A new physically based horizontal mixing-length formulation is introduced and evaluated in the Hurricane Weather and Research Forecasting (HWRF) Model. Recent studies have shown that the structure and intensity of tropical cyclones (TCs) simulated by numerical models are sensitive to horizontal mixing length in the parameterization of horizontal diffusion. Currently, many numerical models including the operational HWRF Model formulate the horizontal mixing length as a fixed fraction of grid spacing or a constant value, which is not realistic. To improve the representation of the horizontal diffusion process, the new formulation relates the horizontal mixing length to local wind and its horizontal gradients. The resulting horizontal mixing length and diffusivity are much closer to those derived from field measurements. To understand the impact of different mixing-length formulations, we analyze the evolutions of an idealized TC simulated by the HWRF Model with the new formulation and with the current formulation (i.e., constant values) of horizontal mixing length. In two real-case tests, the HWRF Model with the new formulation produces the intensity and track forecasts of Hurricanes Harvey (2017) and Lane (2018) that are much closer to observations. Retrospective runs of hundreds of forecast cycles of multiple hurricanes show that the mean errors in intensity and track simulated by HWRF with the new formulation can be reduced approximately by 10%.

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Andrew Hazelton, Zhan Zhang, Bin Liu, Jili Dong, Ghassan Alaka, Weiguo Wang, Tim Marchok, Avichal Mehra, Sundararaman Gopalakrishnan, Xuejin Zhang, Morris Bender, Vijay Tallapragada, and Frank Marks

Abstract

NOAA’s Hurricane Analysis and Forecast System (HAFS) is an evolving FV3-based hurricane modeling system that is expected to replace the operational hurricane models at the National Weather Service. Supported by the Hurricane Forecast Improvement Program (HFIP), global-nested and regional versions of HAFS were run in real time in 2019 to create the first baseline for the HAFS advancement. In this study, forecasts from the global-nested configuration of HAFS (HAFS-globalnest) are evaluated and compared with other operational and experimental models. The forecasts by HAFS-globalnest covered the period from July through October during the 2019 hurricane season. Tropical cyclone (TC) track, intensity, and structure forecast verifications are examined. HAFS-globalnest showed track skill superior to several operational hurricane models and comparable intensity and structure skill, although the skill in predicting rapid intensification was slightly inferior to the operational model skill. HAFS-globalnest correctly predicted that Hurricane Dorian would slow and turn north in the Bahamas and also correctly predicted structural features in other TCs such as a sting jet in Hurricane Humberto during extratropical transition. Humberto was also a case where HAFS-globalnest had better track forecasts than a regional version of HAFS (HAFS-SAR) due to a better representation of the large-scale flow. These examples and others are examined through comparisons with airborne tail Doppler radar from the NOAA WP-3D to provide a more detailed evaluation of TC structure prediction. The results from this real-time experiment motivate several future model improvements, and highlight the promise of HAFS-globalnest for improved TC prediction.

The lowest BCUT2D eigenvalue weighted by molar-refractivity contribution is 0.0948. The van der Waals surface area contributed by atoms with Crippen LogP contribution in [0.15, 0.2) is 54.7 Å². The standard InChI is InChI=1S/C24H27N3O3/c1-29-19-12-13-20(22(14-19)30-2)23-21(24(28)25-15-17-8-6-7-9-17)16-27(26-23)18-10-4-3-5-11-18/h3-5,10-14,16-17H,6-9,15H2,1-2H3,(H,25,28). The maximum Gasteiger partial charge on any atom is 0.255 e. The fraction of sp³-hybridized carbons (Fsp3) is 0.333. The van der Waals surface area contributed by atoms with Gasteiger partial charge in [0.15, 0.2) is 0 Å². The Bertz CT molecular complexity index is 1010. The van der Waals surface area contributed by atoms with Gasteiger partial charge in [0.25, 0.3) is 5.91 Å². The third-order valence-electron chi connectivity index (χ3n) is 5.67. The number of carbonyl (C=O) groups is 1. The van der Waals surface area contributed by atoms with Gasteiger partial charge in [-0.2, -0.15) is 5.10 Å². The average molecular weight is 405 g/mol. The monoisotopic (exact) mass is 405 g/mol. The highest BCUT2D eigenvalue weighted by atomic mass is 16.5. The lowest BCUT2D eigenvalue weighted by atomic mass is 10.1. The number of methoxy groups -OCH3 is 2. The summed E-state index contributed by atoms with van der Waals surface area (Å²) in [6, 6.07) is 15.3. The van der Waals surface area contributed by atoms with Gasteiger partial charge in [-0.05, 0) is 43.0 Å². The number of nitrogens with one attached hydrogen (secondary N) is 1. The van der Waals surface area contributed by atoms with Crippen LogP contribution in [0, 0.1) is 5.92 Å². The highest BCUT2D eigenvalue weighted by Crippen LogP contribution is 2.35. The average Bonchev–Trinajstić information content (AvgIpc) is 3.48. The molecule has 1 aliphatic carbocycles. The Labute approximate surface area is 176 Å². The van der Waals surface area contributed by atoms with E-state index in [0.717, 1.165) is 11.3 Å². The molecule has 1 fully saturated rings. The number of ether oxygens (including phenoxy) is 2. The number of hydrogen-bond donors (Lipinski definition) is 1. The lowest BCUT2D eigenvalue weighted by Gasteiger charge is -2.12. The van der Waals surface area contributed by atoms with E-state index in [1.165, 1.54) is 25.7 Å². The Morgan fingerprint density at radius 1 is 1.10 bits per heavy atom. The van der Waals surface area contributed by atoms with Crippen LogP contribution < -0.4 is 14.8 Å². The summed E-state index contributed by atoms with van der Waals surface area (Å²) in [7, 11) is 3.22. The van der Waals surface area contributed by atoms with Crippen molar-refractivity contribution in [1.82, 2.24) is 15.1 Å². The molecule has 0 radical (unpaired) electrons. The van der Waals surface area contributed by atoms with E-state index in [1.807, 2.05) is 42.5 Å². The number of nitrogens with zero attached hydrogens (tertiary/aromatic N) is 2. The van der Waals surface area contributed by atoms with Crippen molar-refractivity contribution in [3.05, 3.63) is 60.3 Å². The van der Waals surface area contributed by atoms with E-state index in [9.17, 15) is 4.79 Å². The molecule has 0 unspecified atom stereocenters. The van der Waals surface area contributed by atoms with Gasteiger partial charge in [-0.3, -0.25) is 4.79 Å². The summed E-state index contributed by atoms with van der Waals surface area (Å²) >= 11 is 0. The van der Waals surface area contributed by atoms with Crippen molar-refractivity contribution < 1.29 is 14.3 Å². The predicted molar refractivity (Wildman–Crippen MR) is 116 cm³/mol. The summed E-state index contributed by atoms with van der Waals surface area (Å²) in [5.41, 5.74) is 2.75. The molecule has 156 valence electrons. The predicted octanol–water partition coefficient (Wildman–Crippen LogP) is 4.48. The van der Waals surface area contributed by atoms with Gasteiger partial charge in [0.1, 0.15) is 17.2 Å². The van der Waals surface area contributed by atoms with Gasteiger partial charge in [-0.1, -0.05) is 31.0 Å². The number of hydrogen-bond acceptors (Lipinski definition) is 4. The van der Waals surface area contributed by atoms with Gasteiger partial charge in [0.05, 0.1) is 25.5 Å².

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Weiguo Wang, Jason A. Sippel, Sergio Abarca, Lin Zhu, Bin Liu, Zhan Zhang, Avichal Mehra, and Vijay Tallapragada

Abstract

This note describes a modification of the boundary layer parameterization scheme in the Hurricane Weather Research and Forecasting (HWRF) Model, which improves the simulations of low-level wind and surface inflow angle in the eyewall area and has been implemented in the HWRF system and used in the operational system since 2016. The modification is on an observation-based adjustment of eddy diffusivity previously implemented in the model. It is needed because the previous adjustment resulted in a discontinuity in the vertical distribution of eddy diffusivity near the surface-layer top, which increases the friction within the surface layer and compromises the surface-layer constant-flux assumption. The discontinuity affects the simulation of storm intensity and intensification, one of the main metrics of model performance, particularly in strong tropical cyclones. This issue is addressed by introducing a height-dependent adjustment so that the vertical profile of eddy diffusivity is continuous throughout the boundary layer. It is shown that the implementation of the modification results in low-level winds and surface inflow angles in the storm’s eyewall region closer to observations.